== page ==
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I crossed the stream, the sword did draw,
For her sake that died for me.
And then, after this terrific outburst of savage vengeance, mark the sudden gush of unspeakable love, tenderness, and regret, in the very next verse :
O Helen fair beyond compare,
Until the day I dee.
For her sake that died for me.
The same qualities come out, perhaps with yet more striking intensity, in the ballad of Edom o' Gordon. This traitor makes a raid upon a castle in the lord's absence, and tries to seize the person of his lady. Seeing the armed men in the distance, she thinks it is her lord returning, arrays herself in her robes, and prepares a banquet; but when Gordon comes the gates are shut, and she mounts the tower to parley with him. He orders her to come down, on pain of being burnt in the castle with her three babes ; in reply she bids her henchman load a gun, and fires at Edom.
She stood upon her castle wa’,
And let twa bullets flee ;
And only rased his knee.
“Set fire to the house," quo' fause Gordon,
Wud wi' dule and ire ;
As ye burn in the fire."
Without a single break in the narrative, instantly, in the poet's imagination, the castle is in flames, and the thick smoke is rolling through it in choking volumes toward the chamber of the little ones.
O then bespak her little son,
Sat on the nurse's knee :
For the reek it smothers me."
Sae wad I a' my fee,
To blaw the reek frae thee.”
She was baith jimp and sma' :
And throw me owre the wa'."
And throwed her owre the wa';
She gat a deadly fa'."
And cherry were her cheeks,
Whereon the red bloud dreeps.
Then wi' his spear he turned her owre ;
O gin her face was wan!
I wished alive again.”
He cam, and lookit again at her,
O gin her skin was white !
To hae been some man's delight.”
“ Busk and boun, my meiry men a',
For ill dooms I do guess :
As it lies on the grass."
Stricken with this new and wild remorse-aghast to see the sweet flower-face of the young girl, with its dew of blood upon the yellow hair-the wretch flies. Meanwhile the lord riding
back to the castle finds it in flames, and urges his men forward :
Then some they rade, and some they ran,
Out owre the grass and bent ;
Baith layde and babes were brent.
As fast as he might dri'e ;
He's wroken his fair ladye.
Aiter reading such horrible tragedy as this, one asks, Is it a fit sabject for poetry ? is it right to deal with such scenes ? The answer is simple. It is not right, if they be told simply to harrow our feelings with idle and fruitless emotion, which is the vice of modern sensationalism ; but it is right, if the sin and crime be spoken of with due gravity and rightness of feeling. Pity and terror may be evoked, but, as was the case in ancient tragedy, they may be evoked only for purifying purposes. It is a sin and an error to paint the horrors of life for the sole purpose of beguiling an idle hour ; but it is right for the poet to gaze upon them-right for him “to see life steadily, and see it whole,” if he does so with a duc sense of its solemn and unspeakable import.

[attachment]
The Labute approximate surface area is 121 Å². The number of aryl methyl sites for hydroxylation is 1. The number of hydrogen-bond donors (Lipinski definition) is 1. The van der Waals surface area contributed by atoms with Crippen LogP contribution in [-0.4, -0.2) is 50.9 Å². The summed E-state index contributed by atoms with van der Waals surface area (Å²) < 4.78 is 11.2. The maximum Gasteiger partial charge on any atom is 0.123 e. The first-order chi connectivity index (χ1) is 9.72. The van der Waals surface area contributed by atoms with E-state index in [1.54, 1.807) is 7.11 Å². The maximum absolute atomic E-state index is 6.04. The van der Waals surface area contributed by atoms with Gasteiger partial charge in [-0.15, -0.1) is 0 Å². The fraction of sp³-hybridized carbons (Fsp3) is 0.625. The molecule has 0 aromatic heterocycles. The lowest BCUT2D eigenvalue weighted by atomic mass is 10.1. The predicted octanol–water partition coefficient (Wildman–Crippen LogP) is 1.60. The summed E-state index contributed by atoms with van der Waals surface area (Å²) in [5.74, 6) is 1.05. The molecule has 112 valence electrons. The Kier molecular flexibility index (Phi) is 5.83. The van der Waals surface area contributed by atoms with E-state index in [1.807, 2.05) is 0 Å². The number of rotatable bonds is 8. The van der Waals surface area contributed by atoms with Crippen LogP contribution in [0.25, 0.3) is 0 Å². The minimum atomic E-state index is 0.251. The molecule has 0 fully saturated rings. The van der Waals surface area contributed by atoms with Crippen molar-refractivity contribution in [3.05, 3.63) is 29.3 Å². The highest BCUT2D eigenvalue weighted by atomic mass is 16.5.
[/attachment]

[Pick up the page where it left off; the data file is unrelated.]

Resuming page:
As no ballads could be given in the limited space of this volume, I may here furnish one complete specimen, which is very characteristic of the intensity and of the swift pathetic transitions of ballad style in the midst of its simplicity--the ballad of Edward, or the Twa Brothers—the ancientness and popularity of which is best attested by the large number of different versions in which it appears.
There were twa brothers at the scule,
And when they got awa',
Or will ye play at the ba',
And there we'll wrestle a fa'?".
“I winna play at the stane-chucking,
I winna play at the ba',
And there we'll wrestle a fa'.”
Till John fell to the ground :
And gave John a deadly wound. “O lift me up upon your back,
Take me to yon well fair, And wash my bluidy wounds o'er and o'er,
And they'll ne'er bleed nae mair." He lifted his brother upon his back,
Ta’en him to yon well fair, And washed his bluidy wounds o’er and o'er,
But they bleed aye mair and mair.
And they'll ne'er bleed nae mair.”
And rived it gair by gair,
But they bled aye mair and mair. “O tak ye aff my green sleiding,
And row me saftly in,
Where the grass grows fair and green.”
And rowed him saftly in,
Where the grass grows fair and green. “O what will ye say to your father dear,
When ye gae kame at e'en ?”' “I'll say ye're lying by yon kirk style,
Where the grass grows fair and green." “O no, O no, my brother dear,
O ye must not say so ;
But say that I'm gane to a foreign land,
Where no man does me know."
When he sat in his father's chair,
He grew baith pale and wan. “O what bluid's that upon your brow,
O tell to me, dear son ?” “ It is the bluid of my red roan steed,
He wadna ride for me.” “O thy steed's bluid was ne'er sae red,
Nor e'er sae dear to me. "O what bluid's that upon your cheek,
O dear son, tell to me?” “ It is the bluid of my greyhound,
He wadna hunt for me." “O thy hound's bluid was ne'er sae red,
Nor e'er sae dear to me.
O dear son tell to me?"
He wadna flee for me." “O thy hawk's bluid was ne'er sae red,
Nor e'er so dear to me.”
Dear Willie, tell to me?”
O dule and wae is me.”
“O what will ye say to your father dear,
Dear Willie, tell to me?'' “I'll saddle my steed, and awa' I'll ride
To dwell in some far countree."
“O when will ye come back hame again,
Dear Willie, tell to me?”. • When sun and mune leap on yon hill,
And that will never be.”
She turned hersel' right round about,
And her heart burst into three : “ My a'e dear son is dead and gane,
And my t'other ane ne'er I'll see.”